Implementing an integrated marketing communications strategy can provide a competitive advantage for your business. However, many companies still employ a linear direct marketing process in which products are developed, messages created and incentives are added to the mix. The products are then pushed through various media or a salesforce to consumers. This methodology relies on behaviour assumptions that all consumers follow the same decision process: Awareness – Knowledge – Evaluation – Purchase.

This strategy worked well a few years ago because targeting and smart advertising gave companies the edge over consumers with limited product knowledge. However, buying behaviour has become more sophisticated since consumers acquired access to technology such as the Internet, mobile phones, iPods, search engines and on-demand TV. This technology has made the traditional linear marketing and communications process (product/brand – channel – media – customer) redundant. Because consumers can now block out marketing messages using spam filters, pop-up blockers, remote controls, “do not mail” lists or the regular trash can.

  • Why do consumers need to learn about your product/service now when they can just Google it?
  • What are you going to tell consumers that they don’t already know or cannot find out for themselves via an online product comparison site?

A consumer-controlled communication landscape has emerged with a faster dynamic consumer learning process. The outcome is declining efficiency rates and increased costs from traditional direct marketing activity. Thus companies now need an integrated marketing communications approach that combines traditional media, online channels, PR, affiliate partnerships, products, people and social networks to be successful.


How can your organization develop an integrated marketing communications model?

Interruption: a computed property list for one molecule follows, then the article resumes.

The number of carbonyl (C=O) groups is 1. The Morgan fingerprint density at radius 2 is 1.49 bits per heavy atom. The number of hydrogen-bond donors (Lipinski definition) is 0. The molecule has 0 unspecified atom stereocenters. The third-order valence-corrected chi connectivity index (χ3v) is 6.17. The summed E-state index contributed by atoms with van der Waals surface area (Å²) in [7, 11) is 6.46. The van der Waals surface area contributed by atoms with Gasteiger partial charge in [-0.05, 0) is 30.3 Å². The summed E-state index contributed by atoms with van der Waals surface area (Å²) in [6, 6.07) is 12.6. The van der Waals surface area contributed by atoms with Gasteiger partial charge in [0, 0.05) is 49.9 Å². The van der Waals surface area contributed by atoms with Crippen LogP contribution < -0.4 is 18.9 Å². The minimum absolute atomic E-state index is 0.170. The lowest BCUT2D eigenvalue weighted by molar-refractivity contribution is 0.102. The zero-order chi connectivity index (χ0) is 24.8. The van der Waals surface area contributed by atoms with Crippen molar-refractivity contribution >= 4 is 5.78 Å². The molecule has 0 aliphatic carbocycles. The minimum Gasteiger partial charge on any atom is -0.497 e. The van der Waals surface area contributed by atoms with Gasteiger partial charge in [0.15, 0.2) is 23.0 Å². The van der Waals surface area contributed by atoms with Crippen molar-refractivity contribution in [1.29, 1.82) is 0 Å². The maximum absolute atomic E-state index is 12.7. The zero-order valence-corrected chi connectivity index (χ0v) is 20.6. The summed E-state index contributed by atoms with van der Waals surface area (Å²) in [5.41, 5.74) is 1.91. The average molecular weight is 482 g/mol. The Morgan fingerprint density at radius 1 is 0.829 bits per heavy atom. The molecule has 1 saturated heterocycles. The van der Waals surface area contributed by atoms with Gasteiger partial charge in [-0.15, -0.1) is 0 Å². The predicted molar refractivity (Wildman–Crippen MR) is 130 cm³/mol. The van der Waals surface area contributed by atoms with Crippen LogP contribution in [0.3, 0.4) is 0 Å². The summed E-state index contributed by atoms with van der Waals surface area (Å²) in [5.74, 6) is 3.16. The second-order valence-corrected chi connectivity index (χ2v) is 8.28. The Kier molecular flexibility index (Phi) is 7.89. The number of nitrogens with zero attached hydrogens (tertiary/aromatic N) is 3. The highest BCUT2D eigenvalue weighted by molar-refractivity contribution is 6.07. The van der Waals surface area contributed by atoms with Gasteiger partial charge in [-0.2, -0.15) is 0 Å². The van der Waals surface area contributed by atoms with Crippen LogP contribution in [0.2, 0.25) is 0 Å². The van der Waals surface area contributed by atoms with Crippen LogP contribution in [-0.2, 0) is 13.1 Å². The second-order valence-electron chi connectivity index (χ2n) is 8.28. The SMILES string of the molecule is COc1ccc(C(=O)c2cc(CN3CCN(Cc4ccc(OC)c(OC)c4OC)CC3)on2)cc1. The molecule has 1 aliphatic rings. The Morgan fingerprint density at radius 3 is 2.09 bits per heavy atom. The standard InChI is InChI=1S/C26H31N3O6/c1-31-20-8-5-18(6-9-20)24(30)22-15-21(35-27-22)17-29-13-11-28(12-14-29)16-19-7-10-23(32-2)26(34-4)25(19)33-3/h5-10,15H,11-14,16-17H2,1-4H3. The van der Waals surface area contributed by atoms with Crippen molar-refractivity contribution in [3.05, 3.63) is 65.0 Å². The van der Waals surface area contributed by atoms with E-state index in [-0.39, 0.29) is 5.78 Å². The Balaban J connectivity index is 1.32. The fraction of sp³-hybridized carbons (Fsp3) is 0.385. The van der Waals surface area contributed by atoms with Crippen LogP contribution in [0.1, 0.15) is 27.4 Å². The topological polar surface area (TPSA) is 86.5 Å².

Don Schultz, Professor of Integrated Marketing Communications at Northwestern University suggests companies can coordinate their marketing resources and supply customers value-added information to create engagement and build long-term relationships. Start by using what I call ABCD resources -Audience, Brand (Product/Service), Content, Delivery. You then need to find the optimal mix based on your industry and competitive position.


Audience – a key ingredient is to use extensive data and analytics to understand your target segment. Creating pen-portraits of your core customers including demographic and lifestyle information will help optimize your media targeting strategy.

Brand – your product or service must have a unique selling proposition to provide a competitive advantage. It must deliver superior value for the audience and be clearly differentiated on features, service or price.

Content – with most competitors using the same linear marketing strategies targeting the same consumer segments, content can now become a point of competitive differentiation. When you supply value-added content you provide consumers a reason to engage with your brand and connect your products or services.

Delivery – You then need to connect new digital media channels with traditional channels to create a push-pull system. Consumers must become engaged with the media employed or your content delivery will be unsuccessful. To achieve this ensure the content is linked to your brand positioning to make the emotional connection with your product or services.

Traditional measurements systems do not work well with integrated marketing, but most companies have all the data and just need to align it. Problematic areas can include breaking down internal silos and defining measures of success –site traffic, new sales, revenue per customer, return on capital, NPS (Net Promoter Score) etc.

The customer experience now occurs during the interaction with your products, online channels, customer service and content. If companies can optimize the synergy between the ABCD resources and employ an integrated marketing communications strategy they can drive improved returns from their marketing investment.